One issue that is addressed is Legacy Waste. Legacy waste is the waste from items you still have from before you started living waste-free. What do you do with those items when they wear out, loose function or break? Unfortunately, if you can’t reuse or recycle the item legacy waste will result in landfill but don’t feel guilty for that, legacy waste is an opportunity to learn from your past and make different choices for futures purchases or items. Legacy waste is part of the transitioning process to waste-free living.

This book is about living a waste-free life as a family with children. When switching to a waste-free alternatives involving the entire family in the process helps children and all members of family unit understand and adapt to the changes, children might come with ideas you hadn’t thought of. It discusses reusable items that can be used like cloth wipes and nappies (diapers) An area that I will be honest I hadn’t even thought of is how do you live waste-free during illness? It is something that happens to every household. The book discusses on the importance of being prepared in terms of having meals ready in the freezer, buying in bulk so you have items on hand and the importance of maintaining your health to avoid illness. It lists some recipes for some drinks which are comforting when you are sick.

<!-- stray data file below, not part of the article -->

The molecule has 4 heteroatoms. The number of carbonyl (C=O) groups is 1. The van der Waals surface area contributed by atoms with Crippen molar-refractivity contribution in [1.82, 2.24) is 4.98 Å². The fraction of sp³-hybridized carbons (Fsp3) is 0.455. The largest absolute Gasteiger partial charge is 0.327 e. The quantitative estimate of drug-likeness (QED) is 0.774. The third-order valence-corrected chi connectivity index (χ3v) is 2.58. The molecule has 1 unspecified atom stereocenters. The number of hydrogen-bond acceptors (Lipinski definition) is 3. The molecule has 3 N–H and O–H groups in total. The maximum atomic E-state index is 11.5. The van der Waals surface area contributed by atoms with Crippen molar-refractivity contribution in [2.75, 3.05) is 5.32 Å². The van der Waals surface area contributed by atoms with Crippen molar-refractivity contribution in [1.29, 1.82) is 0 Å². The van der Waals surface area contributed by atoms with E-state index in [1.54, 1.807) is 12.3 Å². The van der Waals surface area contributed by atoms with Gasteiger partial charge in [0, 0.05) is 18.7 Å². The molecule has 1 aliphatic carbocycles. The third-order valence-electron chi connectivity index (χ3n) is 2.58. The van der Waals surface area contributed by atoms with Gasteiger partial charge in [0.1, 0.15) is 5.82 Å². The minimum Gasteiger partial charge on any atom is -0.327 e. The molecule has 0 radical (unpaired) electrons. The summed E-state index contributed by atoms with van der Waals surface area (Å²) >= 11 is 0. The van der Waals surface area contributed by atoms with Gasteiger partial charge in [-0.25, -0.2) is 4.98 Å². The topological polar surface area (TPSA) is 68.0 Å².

I really enjoyed this book. I was thinking back how the title almost put me off with the word “Family” in it. It has changed my view on reading informative books aimed at families. This book was a gentle read, it wasn’t saying do this, this and this. It is a book full of waste-free ideas or practices that as a family the Carter’s are doing. As I was folding laundry on the balcony looking at our worm farm my brain was ticking. The situation Womble and I are in is unique. We are 2 people independent with disabilities, living on single income, we have no car and are limited to the resources around us. There is no book that covers how to live waste-free in that situation, then it hit me…” Be the book you haven’t read yet!” Take what you have learnt from the different books you have read, try ideas and make the small changes that you can. I sometimes feel like a zero waste or low waste fraudster, I recycle everything that I can but still use 2-6 baby wipes a day because of my OCD. The last chapter in this book mentions leading by example and “you do you” that is exactly what we are doing. We can’t do some of the ideas that different books mention, we don’t have access to the same resources but there is a lot of things we can do. Some things we have already started doing such as the worm farm, there are other changes we are slowly implementing. We can try ideas and figure out what works for us. We can demonstrate you can reduce your waste even if you have a disability or OCD issues or have limited income. Not having access to resources like a farmer’s market or bulk food store doesn’t mean you can’t make choices about what products you buy at the supermarket.

Be the book you haven’t read yet.